Data was preliminarily reviewed to examine item response missingnesss and need to control for patients nested in providers. Approximately 0% to 2% of individual response question data were missing with no discernible patterns (e.g., missing response combinations or monotonicity); with these data classified as missing completely at random. Approximately 6% to 8% of data were missing for the two questions on visit delays and patient medications. The greater missingness rates in these questions were assumed to be related to respondents interpreting questions as “not applicable” if there were no visit delays or patient medications. An empty multilevel model was used to examine the need to control for provider level random effects. Model results revealed that the provider level did not explaining a significant amount of response variability in regards to study outcomes. As a result analyses were based on complete case data without the use of random effects.


    Study data were partitioned into two random subsets based on a 60/40 split. The larger subset was used for predictor selection related to the two study outcomes using least absolute shrinkage and selection operator (LASSO) based on multiple logistic regression (glmnet package in R, Vienna Austria, see supplemental Figure Sa and Sb), due to possible multicollinearity in item responses and sparse outcome concerns. Predictors selected via LASSO were then used within the smaller dataset for estimate calculation using Bayesian logistic regression (PROC GENMOD, DIST=BIN, BAYES option in SAS 9.4, Cary NC). Models incorporated normal prior distributions (mean = 1; variance = 0.5) using multiple chain Monte Carlo (i.e., 3 chains, thinning = “3”) with 100,000 iterations and discarding first 50,000 as burn-ins. Model convergence was monitored and checked via traces plots, autocorrelation, posterior samples, and Gelman-Rubin statistics and Raftery-Louis diagnostics. Results were presented using odds ratios (OR) with 95% credible intervals (CI). A sensitivity analysis was conducted by rerunning the Bayesian analyses with non-informative prior distributions. Institutional Review Board approval was obtained for this study.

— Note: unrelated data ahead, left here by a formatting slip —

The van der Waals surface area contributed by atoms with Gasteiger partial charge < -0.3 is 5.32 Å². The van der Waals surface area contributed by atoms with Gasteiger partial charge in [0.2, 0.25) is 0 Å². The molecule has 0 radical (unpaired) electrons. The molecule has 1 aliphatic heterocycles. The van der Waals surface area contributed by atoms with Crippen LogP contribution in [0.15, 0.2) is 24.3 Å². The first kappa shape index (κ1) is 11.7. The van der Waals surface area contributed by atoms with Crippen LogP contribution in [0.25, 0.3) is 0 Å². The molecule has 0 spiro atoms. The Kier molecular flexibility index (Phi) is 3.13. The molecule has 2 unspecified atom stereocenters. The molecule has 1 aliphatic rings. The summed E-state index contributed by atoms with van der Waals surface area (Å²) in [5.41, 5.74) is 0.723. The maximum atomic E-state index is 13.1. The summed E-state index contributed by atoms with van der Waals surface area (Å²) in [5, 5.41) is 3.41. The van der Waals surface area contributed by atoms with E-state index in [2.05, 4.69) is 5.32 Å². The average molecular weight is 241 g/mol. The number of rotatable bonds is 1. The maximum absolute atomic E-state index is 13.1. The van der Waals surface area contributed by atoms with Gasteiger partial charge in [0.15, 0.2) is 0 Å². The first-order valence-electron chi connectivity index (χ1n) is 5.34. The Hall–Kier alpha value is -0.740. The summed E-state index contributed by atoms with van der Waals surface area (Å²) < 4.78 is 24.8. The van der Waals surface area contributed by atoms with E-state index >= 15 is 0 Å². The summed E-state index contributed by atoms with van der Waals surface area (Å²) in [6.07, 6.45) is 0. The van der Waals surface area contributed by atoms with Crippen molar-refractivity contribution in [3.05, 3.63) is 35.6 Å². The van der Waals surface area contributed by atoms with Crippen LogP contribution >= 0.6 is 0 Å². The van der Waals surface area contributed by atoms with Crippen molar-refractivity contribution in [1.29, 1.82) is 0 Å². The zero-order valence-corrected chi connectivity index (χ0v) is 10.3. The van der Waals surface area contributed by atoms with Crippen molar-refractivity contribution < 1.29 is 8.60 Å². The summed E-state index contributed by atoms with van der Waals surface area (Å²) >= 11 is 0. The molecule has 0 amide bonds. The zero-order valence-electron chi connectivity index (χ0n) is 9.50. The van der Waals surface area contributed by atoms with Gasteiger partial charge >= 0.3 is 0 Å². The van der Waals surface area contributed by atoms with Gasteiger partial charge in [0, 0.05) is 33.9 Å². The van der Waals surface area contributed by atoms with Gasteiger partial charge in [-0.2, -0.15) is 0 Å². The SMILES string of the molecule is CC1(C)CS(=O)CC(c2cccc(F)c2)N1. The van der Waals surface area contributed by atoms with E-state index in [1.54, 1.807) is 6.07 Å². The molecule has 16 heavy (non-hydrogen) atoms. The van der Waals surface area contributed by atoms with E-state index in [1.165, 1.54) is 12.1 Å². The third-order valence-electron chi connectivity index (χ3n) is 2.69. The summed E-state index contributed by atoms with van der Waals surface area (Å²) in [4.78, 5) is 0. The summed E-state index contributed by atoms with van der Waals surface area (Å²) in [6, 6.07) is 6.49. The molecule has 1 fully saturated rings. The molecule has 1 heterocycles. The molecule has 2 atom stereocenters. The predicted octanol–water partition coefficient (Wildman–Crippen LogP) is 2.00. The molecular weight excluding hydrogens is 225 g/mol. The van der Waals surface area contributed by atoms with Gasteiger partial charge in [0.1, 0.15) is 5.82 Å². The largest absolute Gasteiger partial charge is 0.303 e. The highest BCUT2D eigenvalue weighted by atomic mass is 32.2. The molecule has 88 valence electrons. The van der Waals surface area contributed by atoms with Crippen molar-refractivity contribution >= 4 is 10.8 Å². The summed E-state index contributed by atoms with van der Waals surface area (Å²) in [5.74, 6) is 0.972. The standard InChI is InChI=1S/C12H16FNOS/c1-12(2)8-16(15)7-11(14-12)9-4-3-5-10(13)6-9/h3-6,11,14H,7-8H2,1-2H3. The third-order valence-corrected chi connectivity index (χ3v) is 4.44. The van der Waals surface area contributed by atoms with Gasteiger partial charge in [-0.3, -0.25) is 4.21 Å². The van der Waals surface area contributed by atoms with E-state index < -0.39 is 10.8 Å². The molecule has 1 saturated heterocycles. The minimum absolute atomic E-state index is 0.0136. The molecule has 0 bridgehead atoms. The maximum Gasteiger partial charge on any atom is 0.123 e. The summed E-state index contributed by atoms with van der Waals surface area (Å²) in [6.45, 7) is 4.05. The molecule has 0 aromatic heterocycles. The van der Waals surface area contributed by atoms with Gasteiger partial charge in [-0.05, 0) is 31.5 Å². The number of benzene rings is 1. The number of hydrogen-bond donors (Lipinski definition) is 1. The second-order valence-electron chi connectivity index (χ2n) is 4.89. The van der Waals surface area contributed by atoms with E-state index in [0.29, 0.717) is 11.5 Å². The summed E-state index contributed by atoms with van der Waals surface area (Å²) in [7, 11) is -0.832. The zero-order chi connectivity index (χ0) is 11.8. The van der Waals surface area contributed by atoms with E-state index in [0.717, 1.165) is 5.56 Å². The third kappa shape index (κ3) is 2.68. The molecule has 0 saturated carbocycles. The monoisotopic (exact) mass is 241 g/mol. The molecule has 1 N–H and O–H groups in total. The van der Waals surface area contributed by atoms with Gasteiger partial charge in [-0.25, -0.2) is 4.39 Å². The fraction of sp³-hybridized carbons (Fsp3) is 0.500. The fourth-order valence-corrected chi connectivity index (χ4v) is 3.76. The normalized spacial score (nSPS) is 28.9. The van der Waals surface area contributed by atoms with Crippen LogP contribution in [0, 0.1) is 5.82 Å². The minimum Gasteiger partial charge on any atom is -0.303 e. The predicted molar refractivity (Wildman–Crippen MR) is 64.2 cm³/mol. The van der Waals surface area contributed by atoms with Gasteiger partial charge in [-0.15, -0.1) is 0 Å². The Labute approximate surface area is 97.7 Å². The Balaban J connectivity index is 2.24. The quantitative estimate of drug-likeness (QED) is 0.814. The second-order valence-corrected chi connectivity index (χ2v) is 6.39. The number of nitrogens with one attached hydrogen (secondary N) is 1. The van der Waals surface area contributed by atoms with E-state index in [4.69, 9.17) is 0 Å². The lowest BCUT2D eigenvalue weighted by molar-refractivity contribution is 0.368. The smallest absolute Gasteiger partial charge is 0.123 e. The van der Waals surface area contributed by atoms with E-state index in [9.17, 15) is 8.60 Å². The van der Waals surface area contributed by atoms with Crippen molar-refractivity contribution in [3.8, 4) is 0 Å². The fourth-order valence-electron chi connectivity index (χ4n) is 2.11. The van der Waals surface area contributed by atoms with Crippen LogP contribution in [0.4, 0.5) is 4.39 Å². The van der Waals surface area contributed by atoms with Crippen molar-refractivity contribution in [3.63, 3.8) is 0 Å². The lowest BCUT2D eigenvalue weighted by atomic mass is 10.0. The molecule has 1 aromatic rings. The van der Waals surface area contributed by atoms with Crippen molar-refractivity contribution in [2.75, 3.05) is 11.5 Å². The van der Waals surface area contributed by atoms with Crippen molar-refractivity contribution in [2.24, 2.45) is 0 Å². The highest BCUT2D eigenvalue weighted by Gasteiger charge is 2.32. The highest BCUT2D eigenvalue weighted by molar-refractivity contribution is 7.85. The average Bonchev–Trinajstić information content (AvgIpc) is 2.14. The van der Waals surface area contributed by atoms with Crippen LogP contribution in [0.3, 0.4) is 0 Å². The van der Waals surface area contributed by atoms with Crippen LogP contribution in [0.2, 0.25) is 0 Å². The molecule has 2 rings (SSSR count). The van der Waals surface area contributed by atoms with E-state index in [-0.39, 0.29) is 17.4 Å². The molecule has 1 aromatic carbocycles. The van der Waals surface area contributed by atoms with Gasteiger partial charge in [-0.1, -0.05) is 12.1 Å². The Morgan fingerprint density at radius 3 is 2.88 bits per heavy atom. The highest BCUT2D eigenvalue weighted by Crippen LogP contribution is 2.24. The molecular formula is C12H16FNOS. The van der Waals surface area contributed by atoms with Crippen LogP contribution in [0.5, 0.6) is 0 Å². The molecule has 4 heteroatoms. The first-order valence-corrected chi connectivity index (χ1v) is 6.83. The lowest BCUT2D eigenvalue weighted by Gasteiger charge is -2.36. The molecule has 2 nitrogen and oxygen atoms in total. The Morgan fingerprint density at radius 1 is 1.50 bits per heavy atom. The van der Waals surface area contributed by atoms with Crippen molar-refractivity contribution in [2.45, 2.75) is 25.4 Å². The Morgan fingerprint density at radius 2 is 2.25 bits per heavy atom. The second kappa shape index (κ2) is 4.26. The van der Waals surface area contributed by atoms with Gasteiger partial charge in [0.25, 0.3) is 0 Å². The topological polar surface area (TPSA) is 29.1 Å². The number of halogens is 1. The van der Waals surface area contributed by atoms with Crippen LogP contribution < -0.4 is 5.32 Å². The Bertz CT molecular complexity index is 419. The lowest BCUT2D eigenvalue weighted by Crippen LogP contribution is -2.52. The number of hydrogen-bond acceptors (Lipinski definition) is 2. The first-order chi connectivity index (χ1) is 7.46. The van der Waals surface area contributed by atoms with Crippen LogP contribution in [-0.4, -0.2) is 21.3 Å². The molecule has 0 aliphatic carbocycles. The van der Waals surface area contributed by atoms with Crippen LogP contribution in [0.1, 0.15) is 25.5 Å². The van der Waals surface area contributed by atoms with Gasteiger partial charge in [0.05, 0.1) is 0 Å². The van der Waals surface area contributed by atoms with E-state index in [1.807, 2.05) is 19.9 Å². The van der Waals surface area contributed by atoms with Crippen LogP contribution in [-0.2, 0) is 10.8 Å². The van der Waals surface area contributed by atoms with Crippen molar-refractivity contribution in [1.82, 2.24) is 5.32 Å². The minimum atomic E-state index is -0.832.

Stop cowardice, ban guns!

+ Reply to Thread
Page 2 of 2 FirstFirst 1 2

           




Posting Permissions

  • You may not post new threads
  • You may not post replies
  • You may not post attachments
  • You may not edit your posts






Advertise on Talk Stats